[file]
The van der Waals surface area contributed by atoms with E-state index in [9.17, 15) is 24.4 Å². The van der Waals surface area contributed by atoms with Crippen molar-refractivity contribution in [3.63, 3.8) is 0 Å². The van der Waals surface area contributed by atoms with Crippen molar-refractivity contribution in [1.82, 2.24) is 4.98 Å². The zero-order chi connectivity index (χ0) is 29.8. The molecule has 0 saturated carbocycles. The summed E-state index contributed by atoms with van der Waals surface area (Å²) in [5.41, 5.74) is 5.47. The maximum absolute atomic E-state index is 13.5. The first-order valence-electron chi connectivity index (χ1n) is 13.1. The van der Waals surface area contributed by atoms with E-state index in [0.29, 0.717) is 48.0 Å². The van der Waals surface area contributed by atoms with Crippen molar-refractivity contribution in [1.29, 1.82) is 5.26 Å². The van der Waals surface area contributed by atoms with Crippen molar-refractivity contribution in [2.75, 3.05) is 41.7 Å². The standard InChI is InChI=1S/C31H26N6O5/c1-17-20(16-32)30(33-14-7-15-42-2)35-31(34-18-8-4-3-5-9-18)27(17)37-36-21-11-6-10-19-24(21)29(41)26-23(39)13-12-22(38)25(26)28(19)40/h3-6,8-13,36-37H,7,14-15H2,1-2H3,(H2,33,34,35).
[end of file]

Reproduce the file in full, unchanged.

The van der Waals surface area contributed by atoms with E-state index in [9.17, 15) is 24.4 Å². The van der Waals surface area contributed by atoms with Crippen molar-refractivity contribution in [3.63, 3.8) is 0 Å². The van der Waals surface area contributed by atoms with Crippen molar-refractivity contribution in [1.82, 2.24) is 4.98 Å². The zero-order chi connectivity index (χ0) is 29.8. The molecule has 0 saturated carbocycles. The summed E-state index contributed by atoms with van der Waals surface area (Å²) in [5.41, 5.74) is 5.47. The maximum absolute atomic E-state index is 13.5. The first-order valence-electron chi connectivity index (χ1n) is 13.1. The van der Waals surface area contributed by atoms with E-state index in [0.29, 0.717) is 48.0 Å². The van der Waals surface area contributed by atoms with Crippen molar-refractivity contribution in [1.29, 1.82) is 5.26 Å². The van der Waals surface area contributed by atoms with Crippen molar-refractivity contribution in [2.75, 3.05) is 41.7 Å². The standard InChI is InChI=1S/C31H26N6O5/c1-17-20(16-32)30(33-14-7-15-42-2)35-31(34-18-8-4-3-5-9-18)27(17)37-36-21-11-6-10-19-24(21)29(41)26-23(39)13-12-22(38)25(26)28(19)40/h3-6,8-13,36-37H,7,14-15H2,1-2H3,(H2,33,34,35).